The EEOC draft would regulate the value of the incentives that an employer can offer employees, and spouses of employees, who provide health information through voluntary assessment programs.
The regulations would apply to health risk assessment programs that include medical questionnaires or screening exams. The value of the incentives for an employee could equal to up to 30 percent of the total cost of the employee’s coverage.
For a spouse, the maximum value of an incentive would be 30 percent of the difference between the total cost of coverage and the total cost of employee-only coverage.
Comments on the proposed regulations are not due until Dec. 29, but Jim Steinberger, chief executive officer of Steinberger Construction Inc. of Logansport, Ind., has already asked in a comment that the EEOC set incentive limits at least as high as the limits allowed by the Patient Protection and Affordable Care Act (PPACA) wellness incentive rules.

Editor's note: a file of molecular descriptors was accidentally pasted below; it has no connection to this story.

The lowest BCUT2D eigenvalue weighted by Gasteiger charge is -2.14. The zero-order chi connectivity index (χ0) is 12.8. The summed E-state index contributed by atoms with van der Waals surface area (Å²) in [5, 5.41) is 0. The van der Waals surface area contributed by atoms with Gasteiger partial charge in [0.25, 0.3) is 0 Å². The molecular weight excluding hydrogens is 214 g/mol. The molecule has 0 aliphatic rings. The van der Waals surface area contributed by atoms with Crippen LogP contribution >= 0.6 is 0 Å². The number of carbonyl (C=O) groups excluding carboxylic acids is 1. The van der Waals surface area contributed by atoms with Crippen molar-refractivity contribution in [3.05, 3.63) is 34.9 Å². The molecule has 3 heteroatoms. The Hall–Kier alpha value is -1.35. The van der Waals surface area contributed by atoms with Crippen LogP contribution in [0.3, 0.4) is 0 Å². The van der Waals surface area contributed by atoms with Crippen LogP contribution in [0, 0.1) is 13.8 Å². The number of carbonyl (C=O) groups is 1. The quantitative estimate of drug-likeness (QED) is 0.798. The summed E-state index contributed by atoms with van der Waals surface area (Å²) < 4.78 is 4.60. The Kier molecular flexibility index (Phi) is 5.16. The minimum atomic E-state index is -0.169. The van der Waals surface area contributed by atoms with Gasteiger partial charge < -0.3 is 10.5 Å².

Many employees and spouses went into the Steinberger Construction wellness program for the incentives, then “became very appreciative because of what they have learned as a result and the positive impact the program has had on their lives,” Steinberger says.
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In the past, the Obama administration has said, in connection with PPACA wellness incentive rules, that incentives can amount to 30 percent of the coverage value for most wellness programs and up to 50 percent of the coverage value for tobacco cessation programs.
Any new EEOC regulations that reduced the cap on spousal health information inducements below the current PPACA limits “would basically be undoing one of the more positive features of the ACA,” Steinberger writes.